The mark of being a girl, a woman and a wife is adorned on the wrist. Tones of red, pink, green, yellow, orange, blue, brown, golden, silver and many more are all hung in abundance in the “Churi Bazaar” that is just hidden behind the Hanuman Mandir in Connaught Place.
The Churi Bazaar is a plethora of colours, variety, quality, sizes and types of different bangles that one could wear for any type of ocassion, be it a Shadi of close ones, Mehendi, Sangeet, Girls night, Birthday party, Anniversay, Sagan,etc. Hence, the never ending occasion list! The small place is filled with so many bangles that the Bangle lovers out there would adore the place after the very first glimpse of it.
The Churiyaans are of Laak, Glass, Metal and Plastic. The bangle sellers there are sitting there from the time of the Mughals. Imagine! Pretty ancient! One can, actually, never question their authenticity! Being there from this time, oh sorry, from this “Era” of the Mughals, these Muslim bangle sellers have spent their generations sitting and selling bangles here. The beauty of the clinking of the glass bangles came into existence because of the Bangle makers of Firozabad (as has been portrayed by Anees Jung in LOST SPRING), which is the centre of Glass-blowing industry of India. The Bangle makers of Firozabad undergo a lot of painstaking efforts, even losing their eyes for that matter. Do you know for who all they go through the risk of their own life? It is for the women to look beautiful. Such a sacrifice!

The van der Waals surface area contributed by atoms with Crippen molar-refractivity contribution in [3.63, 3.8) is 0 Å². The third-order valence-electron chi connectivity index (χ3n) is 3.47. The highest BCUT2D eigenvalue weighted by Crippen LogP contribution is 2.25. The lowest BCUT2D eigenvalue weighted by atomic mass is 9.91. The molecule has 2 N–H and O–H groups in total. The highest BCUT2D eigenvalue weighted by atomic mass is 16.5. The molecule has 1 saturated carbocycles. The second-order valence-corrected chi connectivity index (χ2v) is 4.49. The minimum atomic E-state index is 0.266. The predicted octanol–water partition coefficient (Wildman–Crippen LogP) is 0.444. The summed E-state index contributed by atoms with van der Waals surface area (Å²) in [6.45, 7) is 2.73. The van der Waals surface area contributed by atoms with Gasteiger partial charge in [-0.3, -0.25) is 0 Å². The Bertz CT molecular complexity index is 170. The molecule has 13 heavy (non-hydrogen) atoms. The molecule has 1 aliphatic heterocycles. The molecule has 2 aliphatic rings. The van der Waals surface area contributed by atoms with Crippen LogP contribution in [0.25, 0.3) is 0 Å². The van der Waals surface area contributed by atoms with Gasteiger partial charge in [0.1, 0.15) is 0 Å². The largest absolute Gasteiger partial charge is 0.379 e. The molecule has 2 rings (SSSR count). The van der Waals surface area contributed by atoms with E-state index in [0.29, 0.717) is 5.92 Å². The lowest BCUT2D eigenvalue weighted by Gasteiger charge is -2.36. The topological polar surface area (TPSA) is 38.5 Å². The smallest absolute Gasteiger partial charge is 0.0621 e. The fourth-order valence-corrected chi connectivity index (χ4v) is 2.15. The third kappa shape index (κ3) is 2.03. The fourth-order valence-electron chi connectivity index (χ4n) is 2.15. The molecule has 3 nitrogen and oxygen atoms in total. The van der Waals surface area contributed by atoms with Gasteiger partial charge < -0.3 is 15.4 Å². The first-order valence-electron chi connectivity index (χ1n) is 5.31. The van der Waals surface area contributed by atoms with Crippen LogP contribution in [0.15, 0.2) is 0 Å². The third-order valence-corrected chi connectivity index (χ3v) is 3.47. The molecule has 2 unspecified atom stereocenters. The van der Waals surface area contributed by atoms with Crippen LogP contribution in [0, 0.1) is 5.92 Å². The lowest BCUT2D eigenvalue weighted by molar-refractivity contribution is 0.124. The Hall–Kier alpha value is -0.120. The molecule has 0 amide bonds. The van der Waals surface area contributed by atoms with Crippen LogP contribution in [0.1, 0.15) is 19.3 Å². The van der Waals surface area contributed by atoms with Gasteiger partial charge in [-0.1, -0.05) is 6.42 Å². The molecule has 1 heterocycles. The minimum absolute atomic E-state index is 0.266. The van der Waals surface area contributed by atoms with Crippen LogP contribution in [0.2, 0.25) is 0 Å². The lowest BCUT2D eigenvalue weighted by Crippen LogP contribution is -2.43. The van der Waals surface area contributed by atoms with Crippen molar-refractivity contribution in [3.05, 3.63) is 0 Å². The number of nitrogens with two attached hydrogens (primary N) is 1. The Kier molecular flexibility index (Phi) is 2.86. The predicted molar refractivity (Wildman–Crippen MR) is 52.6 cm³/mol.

The Lac bangles are prepared in Rajasthan, Hyderabad and Jaipur! Other matte metallic, shining bangles are all prepared in the industries of Mumbai and Delhi! There are many other new designs that these ancient bangle makers create on their own. They spill these designs in the market as soon as those are created. The usage of the colours and every intricacy that they emboss on these bangles is highly royal and is available in multitudes that would go with any outfit!
Earlier, Bangles/Churiyan were just a part of the women accessories but with time they have gained the status of a “Ritual”, a ritual that is followed up with thousands of prayers and wishes. A Punjabi woman celebrates “Chura Ceremony” before her marriage and adorns it on her arm for another year after her marriage. Adorning the bangle on the arms in the colour of Red and white is a ritual for Bengalis as well. It is not about what the state is or which religion carries the ritual of wearing bangles, but these two examples highlight that we all are one. A married woman in some or the other way embrace her arms throughout her life, as a maiden and as a wife as well. This is where the importance of Churiyaan lies and the importance of the roles played by a woman as well, which are characterised by the bangle wearing rituals!